Human Perception of Aural and Visual Disparity in Virtual Environments

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Virginia Tech

With the development of technology over the past decade and the former challenges of virtual environments mitigated, the need for further study of human interaction with these environments has grown apparent. The visual and interaction components for virtual reality applications have been comprehensively studied, but a lack of spatial audio fidelity leaves a need for understanding how well humans can localize aural cues and discern audio-visual disparity in these virtual environments. In order for development of accurate and efficient levels of audio fidelity, a human study was conducted with 18 participants to see how far a bimodal audio and visual cue need to separate for someone to notice. As suspected, having a visual component paired with an auditory one led to biasing toward the visual component. The average participant noticed a disparity when the audio component was 33.7° apart from the visual one, pertaining to the azimuth. There was no significant evidence to suggest that speed or direction of audio component disparity led to better localization performance by participant. Presence and prior experience did not have an effect on localization performance; however, a larger participant base may be needed to draw further conclusions. Increase in localization ability was observed within a few practice rounds for participants. Overall, performance in virtual reality was parallel to augmented reality performance when a visual source biased sound localization, and can this be a both tool and design constraint for virtual environment developers.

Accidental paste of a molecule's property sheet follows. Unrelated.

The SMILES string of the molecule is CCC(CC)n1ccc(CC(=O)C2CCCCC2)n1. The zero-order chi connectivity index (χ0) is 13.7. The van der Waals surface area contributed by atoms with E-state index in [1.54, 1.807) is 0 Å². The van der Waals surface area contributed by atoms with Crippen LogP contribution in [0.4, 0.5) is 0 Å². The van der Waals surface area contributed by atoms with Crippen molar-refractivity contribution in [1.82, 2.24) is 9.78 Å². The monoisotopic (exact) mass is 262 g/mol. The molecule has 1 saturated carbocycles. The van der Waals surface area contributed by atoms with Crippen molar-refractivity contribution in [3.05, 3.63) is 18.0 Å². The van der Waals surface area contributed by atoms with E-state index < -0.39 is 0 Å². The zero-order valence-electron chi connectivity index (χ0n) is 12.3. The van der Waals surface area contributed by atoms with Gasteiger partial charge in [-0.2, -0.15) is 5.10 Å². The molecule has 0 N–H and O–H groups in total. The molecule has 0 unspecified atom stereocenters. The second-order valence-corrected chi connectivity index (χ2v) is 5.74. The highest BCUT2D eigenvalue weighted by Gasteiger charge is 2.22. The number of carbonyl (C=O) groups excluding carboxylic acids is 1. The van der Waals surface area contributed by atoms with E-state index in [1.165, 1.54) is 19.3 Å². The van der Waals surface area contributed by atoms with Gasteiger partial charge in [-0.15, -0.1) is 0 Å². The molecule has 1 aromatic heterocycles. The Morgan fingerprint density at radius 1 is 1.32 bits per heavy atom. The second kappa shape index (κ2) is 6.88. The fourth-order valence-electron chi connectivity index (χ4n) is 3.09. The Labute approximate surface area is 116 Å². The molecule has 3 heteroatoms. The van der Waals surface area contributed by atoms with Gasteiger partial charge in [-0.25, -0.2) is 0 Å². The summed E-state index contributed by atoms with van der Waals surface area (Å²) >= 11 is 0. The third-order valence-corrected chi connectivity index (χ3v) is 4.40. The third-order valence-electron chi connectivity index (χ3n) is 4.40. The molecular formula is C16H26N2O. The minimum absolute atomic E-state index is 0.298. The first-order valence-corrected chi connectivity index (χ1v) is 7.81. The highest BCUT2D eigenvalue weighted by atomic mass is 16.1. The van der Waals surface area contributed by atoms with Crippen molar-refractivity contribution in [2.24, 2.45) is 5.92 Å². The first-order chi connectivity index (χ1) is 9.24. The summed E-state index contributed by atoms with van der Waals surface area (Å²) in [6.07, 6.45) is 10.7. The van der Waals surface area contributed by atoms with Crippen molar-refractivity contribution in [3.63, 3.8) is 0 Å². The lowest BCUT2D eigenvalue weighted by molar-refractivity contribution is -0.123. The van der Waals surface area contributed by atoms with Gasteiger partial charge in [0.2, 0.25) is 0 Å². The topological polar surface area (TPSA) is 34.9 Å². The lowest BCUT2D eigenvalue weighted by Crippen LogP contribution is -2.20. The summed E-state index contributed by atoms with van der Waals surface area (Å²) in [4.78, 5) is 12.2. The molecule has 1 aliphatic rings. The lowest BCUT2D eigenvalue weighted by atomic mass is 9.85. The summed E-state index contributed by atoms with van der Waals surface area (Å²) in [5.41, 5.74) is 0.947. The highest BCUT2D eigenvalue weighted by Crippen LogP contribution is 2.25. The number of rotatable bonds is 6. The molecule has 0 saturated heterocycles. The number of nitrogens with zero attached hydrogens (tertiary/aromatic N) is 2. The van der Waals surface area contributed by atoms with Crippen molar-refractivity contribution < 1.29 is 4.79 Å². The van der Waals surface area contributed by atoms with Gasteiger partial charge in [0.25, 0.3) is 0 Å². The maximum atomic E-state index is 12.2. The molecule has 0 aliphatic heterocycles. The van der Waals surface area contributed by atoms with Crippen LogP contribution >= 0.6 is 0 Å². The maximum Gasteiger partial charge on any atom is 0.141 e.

Virtual Reality, Spatial Audio, Localization, Ambisonics